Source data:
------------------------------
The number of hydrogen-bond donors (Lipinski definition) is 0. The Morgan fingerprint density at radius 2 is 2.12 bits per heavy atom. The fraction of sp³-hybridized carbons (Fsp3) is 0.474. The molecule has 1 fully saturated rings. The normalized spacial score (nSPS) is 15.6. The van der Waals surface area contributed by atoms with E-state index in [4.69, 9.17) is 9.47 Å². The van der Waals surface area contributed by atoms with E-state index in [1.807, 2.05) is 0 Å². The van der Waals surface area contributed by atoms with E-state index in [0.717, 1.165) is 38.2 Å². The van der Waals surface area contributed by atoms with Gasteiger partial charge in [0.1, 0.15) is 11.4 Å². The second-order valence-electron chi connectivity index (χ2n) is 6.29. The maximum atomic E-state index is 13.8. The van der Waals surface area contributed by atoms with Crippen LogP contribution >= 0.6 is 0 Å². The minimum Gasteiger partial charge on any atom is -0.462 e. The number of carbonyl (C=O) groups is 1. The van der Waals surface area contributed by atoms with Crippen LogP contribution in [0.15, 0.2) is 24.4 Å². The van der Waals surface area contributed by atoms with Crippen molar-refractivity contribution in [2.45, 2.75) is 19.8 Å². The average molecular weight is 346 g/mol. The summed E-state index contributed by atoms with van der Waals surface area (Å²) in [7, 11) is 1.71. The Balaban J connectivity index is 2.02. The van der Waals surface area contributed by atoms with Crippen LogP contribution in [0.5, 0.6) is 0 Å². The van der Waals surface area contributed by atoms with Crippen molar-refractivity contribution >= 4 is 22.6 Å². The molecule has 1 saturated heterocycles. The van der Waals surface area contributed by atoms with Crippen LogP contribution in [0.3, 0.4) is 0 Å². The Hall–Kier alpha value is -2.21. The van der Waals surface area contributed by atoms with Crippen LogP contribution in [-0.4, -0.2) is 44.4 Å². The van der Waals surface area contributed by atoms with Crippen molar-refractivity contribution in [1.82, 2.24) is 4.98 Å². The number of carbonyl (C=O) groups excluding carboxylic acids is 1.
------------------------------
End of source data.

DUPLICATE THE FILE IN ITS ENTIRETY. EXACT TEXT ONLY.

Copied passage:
The number of hydrogen-bond donors (Lipinski definition) is 0. The Morgan fingerprint density at radius 2 is 2.12 bits per heavy atom. The fraction of sp³-hybridized carbons (Fsp3) is 0.474. The molecule has 1 fully saturated rings. The normalized spacial score (nSPS) is 15.6. The van der Waals surface area contributed by atoms with E-state index in [4.69, 9.17) is 9.47 Å². The van der Waals surface area contributed by atoms with E-state index in [1.807, 2.05) is 0 Å². The van der Waals surface area contributed by atoms with E-state index in [0.717, 1.165) is 38.2 Å². The van der Waals surface area contributed by atoms with Gasteiger partial charge in [0.1, 0.15) is 11.4 Å². The second-order valence-electron chi connectivity index (χ2n) is 6.29. The maximum atomic E-state index is 13.8. The van der Waals surface area contributed by atoms with Crippen LogP contribution >= 0.6 is 0 Å². The minimum Gasteiger partial charge on any atom is -0.462 e. The number of carbonyl (C=O) groups is 1. The van der Waals surface area contributed by atoms with Crippen LogP contribution in [0.15, 0.2) is 24.4 Å². The van der Waals surface area contributed by atoms with Crippen molar-refractivity contribution in [2.45, 2.75) is 19.8 Å². The average molecular weight is 346 g/mol. The summed E-state index contributed by atoms with van der Waals surface area (Å²) in [7, 11) is 1.71. The Balaban J connectivity index is 2.02. The van der Waals surface area contributed by atoms with Crippen LogP contribution in [0.5, 0.6) is 0 Å². The van der Waals surface area contributed by atoms with Crippen molar-refractivity contribution >= 4 is 22.6 Å². The molecule has 1 saturated heterocycles. The van der Waals surface area contributed by atoms with Crippen LogP contribution in [0.3, 0.4) is 0 Å². The Hall–Kier alpha value is -2.21. The van der Waals surface area contributed by atoms with Crippen LogP contribution in [-0.4, -0.2) is 44.4 Å². The van der Waals surface area contributed by atoms with Crippen molar-refractivity contribution in [1.82, 2.24) is 4.98 Å². The number of carbonyl (C=O) groups excluding carboxylic acids is 1.